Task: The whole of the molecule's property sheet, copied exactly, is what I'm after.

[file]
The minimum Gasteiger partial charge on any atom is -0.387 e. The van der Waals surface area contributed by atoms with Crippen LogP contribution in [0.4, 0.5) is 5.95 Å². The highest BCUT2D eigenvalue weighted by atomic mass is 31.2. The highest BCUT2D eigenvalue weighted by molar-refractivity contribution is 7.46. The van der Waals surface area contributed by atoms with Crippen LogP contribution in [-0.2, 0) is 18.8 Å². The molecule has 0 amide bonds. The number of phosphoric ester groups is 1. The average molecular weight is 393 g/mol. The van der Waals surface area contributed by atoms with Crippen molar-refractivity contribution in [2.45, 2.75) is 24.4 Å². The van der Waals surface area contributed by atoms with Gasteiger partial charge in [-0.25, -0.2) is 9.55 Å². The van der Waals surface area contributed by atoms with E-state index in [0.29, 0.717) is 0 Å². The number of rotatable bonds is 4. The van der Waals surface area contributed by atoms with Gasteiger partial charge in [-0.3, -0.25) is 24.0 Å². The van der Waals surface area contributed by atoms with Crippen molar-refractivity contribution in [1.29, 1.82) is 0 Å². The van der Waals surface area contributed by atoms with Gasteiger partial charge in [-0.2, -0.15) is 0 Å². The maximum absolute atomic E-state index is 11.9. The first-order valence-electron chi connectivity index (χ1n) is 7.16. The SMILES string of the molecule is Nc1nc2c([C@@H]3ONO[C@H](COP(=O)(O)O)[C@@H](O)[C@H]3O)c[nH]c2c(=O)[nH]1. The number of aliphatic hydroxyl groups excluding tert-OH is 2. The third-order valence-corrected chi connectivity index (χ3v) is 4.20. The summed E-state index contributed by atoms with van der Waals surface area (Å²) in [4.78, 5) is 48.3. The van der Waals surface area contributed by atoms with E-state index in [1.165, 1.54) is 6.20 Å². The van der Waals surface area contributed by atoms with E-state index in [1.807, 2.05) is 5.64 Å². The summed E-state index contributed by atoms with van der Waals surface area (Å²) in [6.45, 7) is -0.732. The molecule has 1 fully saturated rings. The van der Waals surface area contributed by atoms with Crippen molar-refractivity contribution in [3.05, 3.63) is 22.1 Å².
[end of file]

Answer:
The minimum Gasteiger partial charge on any atom is -0.387 e. The van der Waals surface area contributed by atoms with Crippen LogP contribution in [0.4, 0.5) is 5.95 Å². The highest BCUT2D eigenvalue weighted by atomic mass is 31.2. The highest BCUT2D eigenvalue weighted by molar-refractivity contribution is 7.46. The van der Waals surface area contributed by atoms with Crippen LogP contribution in [-0.2, 0) is 18.8 Å². The molecule has 0 amide bonds. The number of phosphoric ester groups is 1. The average molecular weight is 393 g/mol. The van der Waals surface area contributed by atoms with Crippen molar-refractivity contribution in [2.45, 2.75) is 24.4 Å². The van der Waals surface area contributed by atoms with Gasteiger partial charge in [-0.25, -0.2) is 9.55 Å². The van der Waals surface area contributed by atoms with E-state index in [0.29, 0.717) is 0 Å². The number of rotatable bonds is 4. The van der Waals surface area contributed by atoms with Gasteiger partial charge in [-0.3, -0.25) is 24.0 Å². The van der Waals surface area contributed by atoms with Crippen molar-refractivity contribution in [1.29, 1.82) is 0 Å². The van der Waals surface area contributed by atoms with Gasteiger partial charge in [-0.2, -0.15) is 0 Å². The maximum absolute atomic E-state index is 11.9. The first-order valence-electron chi connectivity index (χ1n) is 7.16. The SMILES string of the molecule is Nc1nc2c([C@@H]3ONO[C@H](COP(=O)(O)O)[C@@H](O)[C@H]3O)c[nH]c2c(=O)[nH]1. The number of aliphatic hydroxyl groups excluding tert-OH is 2. The third-order valence-corrected chi connectivity index (χ3v) is 4.20. The summed E-state index contributed by atoms with van der Waals surface area (Å²) in [4.78, 5) is 48.3. The van der Waals surface area contributed by atoms with E-state index in [1.165, 1.54) is 6.20 Å². The van der Waals surface area contributed by atoms with E-state index in [1.807, 2.05) is 5.64 Å². The summed E-state index contributed by atoms with van der Waals surface area (Å²) in [6.45, 7) is -0.732. The molecule has 1 fully saturated rings. The van der Waals surface area contributed by atoms with Crippen molar-refractivity contribution in [3.05, 3.63) is 22.1 Å².